Airbus have recently issued an impressive document telling what they think will be the future of air travel in the year 2050.
Part of it seems pure fantasy, some of it unnecessary whilst other aspects of their perceived future make very good sense.
Few will see the point of virtual reality cabins where at the flick of a switch you can be in an office, a field, by the sea and more – what if nobody else wants that scenario – and who would choose a virtual office environment – although the coffee might be better?
The sound of a transparent roof is more appealing, allowing you to tip your seat back and look up at space and the stars. The devil amongst designers might even suggest a transparent floor so people stay rigidly in their seats!
The idea of planes running on biofuel is a flawed one for the future doesn’t look bright for the supposedly planet friendly energy source. It’s costlier to produce, is actually environmentally unfriendly in parts and reduced the planet’s capacity to feed its people.
Better suggestions are that planes will begin to fly in formation, a little like geese, to reduce wind resistance and improve fuel savings made possible by the use of composite materials in aircraft manufacture. The advent of larger jets such as the near 1,000 seater A380 may mean that airlines combine flights to save money, an extension of the currently popular codeshare agreements worldwide.
The suggestion is also for planes to be able to glide to the ground from their cruising altitude. This would save a lot on fuel costs as well as meaning shorter runways would be necessary, ideal for managing the larger, more fuel efficient aircraft.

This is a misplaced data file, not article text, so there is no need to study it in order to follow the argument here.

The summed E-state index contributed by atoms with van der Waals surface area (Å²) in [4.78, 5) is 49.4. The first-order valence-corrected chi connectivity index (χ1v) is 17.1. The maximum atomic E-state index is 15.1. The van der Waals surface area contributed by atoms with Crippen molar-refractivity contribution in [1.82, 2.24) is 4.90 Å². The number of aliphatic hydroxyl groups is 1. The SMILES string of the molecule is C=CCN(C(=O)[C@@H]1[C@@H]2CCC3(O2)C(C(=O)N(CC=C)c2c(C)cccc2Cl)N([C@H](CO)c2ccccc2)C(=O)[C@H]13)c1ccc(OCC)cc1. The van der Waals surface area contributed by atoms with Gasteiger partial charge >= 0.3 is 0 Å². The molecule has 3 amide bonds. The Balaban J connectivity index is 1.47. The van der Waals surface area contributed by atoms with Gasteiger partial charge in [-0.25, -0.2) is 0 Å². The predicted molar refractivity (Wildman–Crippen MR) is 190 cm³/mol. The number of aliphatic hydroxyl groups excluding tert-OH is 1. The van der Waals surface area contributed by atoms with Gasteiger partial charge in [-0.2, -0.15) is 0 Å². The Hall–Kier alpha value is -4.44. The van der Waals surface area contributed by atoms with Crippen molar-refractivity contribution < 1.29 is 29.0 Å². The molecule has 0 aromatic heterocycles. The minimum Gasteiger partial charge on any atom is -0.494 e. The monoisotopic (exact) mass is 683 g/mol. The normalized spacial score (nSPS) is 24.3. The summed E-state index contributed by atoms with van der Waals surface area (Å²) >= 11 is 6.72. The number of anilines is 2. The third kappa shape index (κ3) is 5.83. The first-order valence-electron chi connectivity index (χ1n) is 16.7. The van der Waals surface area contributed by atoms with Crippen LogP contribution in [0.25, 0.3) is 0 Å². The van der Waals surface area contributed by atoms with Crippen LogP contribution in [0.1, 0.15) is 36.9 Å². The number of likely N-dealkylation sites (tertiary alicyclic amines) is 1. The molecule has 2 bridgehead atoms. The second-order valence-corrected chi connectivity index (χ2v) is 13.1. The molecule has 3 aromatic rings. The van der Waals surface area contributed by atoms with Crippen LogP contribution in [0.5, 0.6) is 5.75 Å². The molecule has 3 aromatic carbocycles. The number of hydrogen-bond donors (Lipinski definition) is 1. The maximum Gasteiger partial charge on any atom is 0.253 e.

More likely in the very near future according to the BBC are pilotless planes. For decades the airline industry has been moving towards this goal with autopilot invented, unbelievably, almost a hundred years ago. Pilots on board flights have dropped from five in the 1950s and 60s to just two and even those have little to do apart from carrying out pre-flight checks and taxiing to and from the stands. Even take-off and landing is automated these days – had you not noticed the many fewer bumpy landings you’ve experienced over the last few years?
It’s believed that within ten years, pilots may be reduced to one or none with planes flying themselves or with operators on the ground controlling them.
With the potential for these changes, tourist space flights as well as superfast transport across the globe with rocket powered planes, the future of air travel looks interesting to say the least.
See full report here